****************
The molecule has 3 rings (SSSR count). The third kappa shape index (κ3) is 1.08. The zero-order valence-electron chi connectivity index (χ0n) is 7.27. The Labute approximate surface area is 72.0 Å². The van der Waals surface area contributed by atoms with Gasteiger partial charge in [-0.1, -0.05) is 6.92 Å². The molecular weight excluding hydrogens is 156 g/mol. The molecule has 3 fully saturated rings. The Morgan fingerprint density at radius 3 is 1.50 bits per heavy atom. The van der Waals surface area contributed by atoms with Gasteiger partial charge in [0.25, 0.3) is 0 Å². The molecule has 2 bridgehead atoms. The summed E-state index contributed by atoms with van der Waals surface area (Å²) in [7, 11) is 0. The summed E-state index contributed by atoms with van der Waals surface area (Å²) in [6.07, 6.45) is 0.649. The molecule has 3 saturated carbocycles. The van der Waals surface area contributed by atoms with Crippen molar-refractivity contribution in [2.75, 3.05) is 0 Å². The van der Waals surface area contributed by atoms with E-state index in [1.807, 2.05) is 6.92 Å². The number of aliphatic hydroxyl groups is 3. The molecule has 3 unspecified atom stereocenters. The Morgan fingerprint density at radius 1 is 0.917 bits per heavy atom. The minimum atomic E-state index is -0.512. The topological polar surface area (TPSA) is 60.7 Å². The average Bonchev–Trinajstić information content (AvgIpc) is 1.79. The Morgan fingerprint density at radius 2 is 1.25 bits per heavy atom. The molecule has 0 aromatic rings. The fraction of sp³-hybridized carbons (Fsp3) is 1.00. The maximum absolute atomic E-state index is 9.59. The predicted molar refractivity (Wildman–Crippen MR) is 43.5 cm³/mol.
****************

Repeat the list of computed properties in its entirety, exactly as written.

The molecule has 3 rings (SSSR count). The third kappa shape index (κ3) is 1.08. The zero-order valence-electron chi connectivity index (χ0n) is 7.27. The Labute approximate surface area is 72.0 Å². The van der Waals surface area contributed by atoms with Gasteiger partial charge in [-0.1, -0.05) is 6.92 Å². The molecular weight excluding hydrogens is 156 g/mol. The molecule has 3 fully saturated rings. The Morgan fingerprint density at radius 3 is 1.50 bits per heavy atom. The van der Waals surface area contributed by atoms with Gasteiger partial charge in [0.25, 0.3) is 0 Å². The molecule has 2 bridgehead atoms. The summed E-state index contributed by atoms with van der Waals surface area (Å²) in [7, 11) is 0. The summed E-state index contributed by atoms with van der Waals surface area (Å²) in [6.07, 6.45) is 0.649. The molecule has 3 saturated carbocycles. The van der Waals surface area contributed by atoms with Crippen molar-refractivity contribution in [2.75, 3.05) is 0 Å². The van der Waals surface area contributed by atoms with E-state index in [1.807, 2.05) is 6.92 Å². The number of aliphatic hydroxyl groups is 3. The molecule has 3 unspecified atom stereocenters. The Morgan fingerprint density at radius 1 is 0.917 bits per heavy atom. The minimum atomic E-state index is -0.512. The topological polar surface area (TPSA) is 60.7 Å². The average Bonchev–Trinajstić information content (AvgIpc) is 1.79. The Morgan fingerprint density at radius 2 is 1.25 bits per heavy atom. The molecule has 0 aromatic rings. The fraction of sp³-hybridized carbons (Fsp3) is 1.00. The maximum absolute atomic E-state index is 9.59. The predicted molar refractivity (Wildman–Crippen MR) is 43.5 cm³/mol.